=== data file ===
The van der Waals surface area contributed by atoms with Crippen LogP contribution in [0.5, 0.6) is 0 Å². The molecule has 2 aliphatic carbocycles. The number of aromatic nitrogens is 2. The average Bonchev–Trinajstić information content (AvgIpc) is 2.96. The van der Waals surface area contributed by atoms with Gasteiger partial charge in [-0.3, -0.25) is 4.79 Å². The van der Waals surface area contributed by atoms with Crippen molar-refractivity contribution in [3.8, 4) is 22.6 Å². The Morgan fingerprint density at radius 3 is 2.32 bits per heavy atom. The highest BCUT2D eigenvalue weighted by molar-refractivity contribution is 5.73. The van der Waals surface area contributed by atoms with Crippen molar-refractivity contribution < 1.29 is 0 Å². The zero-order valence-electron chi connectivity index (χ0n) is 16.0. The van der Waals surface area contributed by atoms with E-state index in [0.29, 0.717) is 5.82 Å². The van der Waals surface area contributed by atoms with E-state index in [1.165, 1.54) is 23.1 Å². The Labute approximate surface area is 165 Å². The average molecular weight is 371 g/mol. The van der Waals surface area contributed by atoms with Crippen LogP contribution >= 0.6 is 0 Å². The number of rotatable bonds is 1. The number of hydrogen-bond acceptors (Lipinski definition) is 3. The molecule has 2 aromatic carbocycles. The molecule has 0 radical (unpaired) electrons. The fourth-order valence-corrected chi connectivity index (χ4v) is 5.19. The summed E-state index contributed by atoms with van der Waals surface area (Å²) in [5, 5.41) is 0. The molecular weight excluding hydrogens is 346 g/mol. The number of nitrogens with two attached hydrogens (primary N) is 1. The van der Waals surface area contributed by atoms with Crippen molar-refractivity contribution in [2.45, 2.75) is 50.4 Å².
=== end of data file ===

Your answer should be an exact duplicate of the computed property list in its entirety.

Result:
The van der Waals surface area contributed by atoms with Crippen LogP contribution in [0.5, 0.6) is 0 Å². The molecule has 2 aliphatic carbocycles. The number of aromatic nitrogens is 2. The average Bonchev–Trinajstić information content (AvgIpc) is 2.96. The van der Waals surface area contributed by atoms with Gasteiger partial charge in [-0.3, -0.25) is 4.79 Å². The van der Waals surface area contributed by atoms with Crippen molar-refractivity contribution in [3.8, 4) is 22.6 Å². The Morgan fingerprint density at radius 3 is 2.32 bits per heavy atom. The highest BCUT2D eigenvalue weighted by molar-refractivity contribution is 5.73. The van der Waals surface area contributed by atoms with Crippen molar-refractivity contribution < 1.29 is 0 Å². The zero-order valence-electron chi connectivity index (χ0n) is 16.0. The van der Waals surface area contributed by atoms with E-state index in [0.29, 0.717) is 5.82 Å². The van der Waals surface area contributed by atoms with E-state index in [1.165, 1.54) is 23.1 Å². The Labute approximate surface area is 165 Å². The average molecular weight is 371 g/mol. The van der Waals surface area contributed by atoms with Crippen LogP contribution >= 0.6 is 0 Å². The number of rotatable bonds is 1. The number of hydrogen-bond acceptors (Lipinski definition) is 3. The molecule has 2 aromatic carbocycles. The molecule has 0 radical (unpaired) electrons. The fourth-order valence-corrected chi connectivity index (χ4v) is 5.19. The summed E-state index contributed by atoms with van der Waals surface area (Å²) in [5, 5.41) is 0. The molecular weight excluding hydrogens is 346 g/mol. The number of nitrogens with two attached hydrogens (primary N) is 1. The van der Waals surface area contributed by atoms with Crippen molar-refractivity contribution in [2.45, 2.75) is 50.4 Å².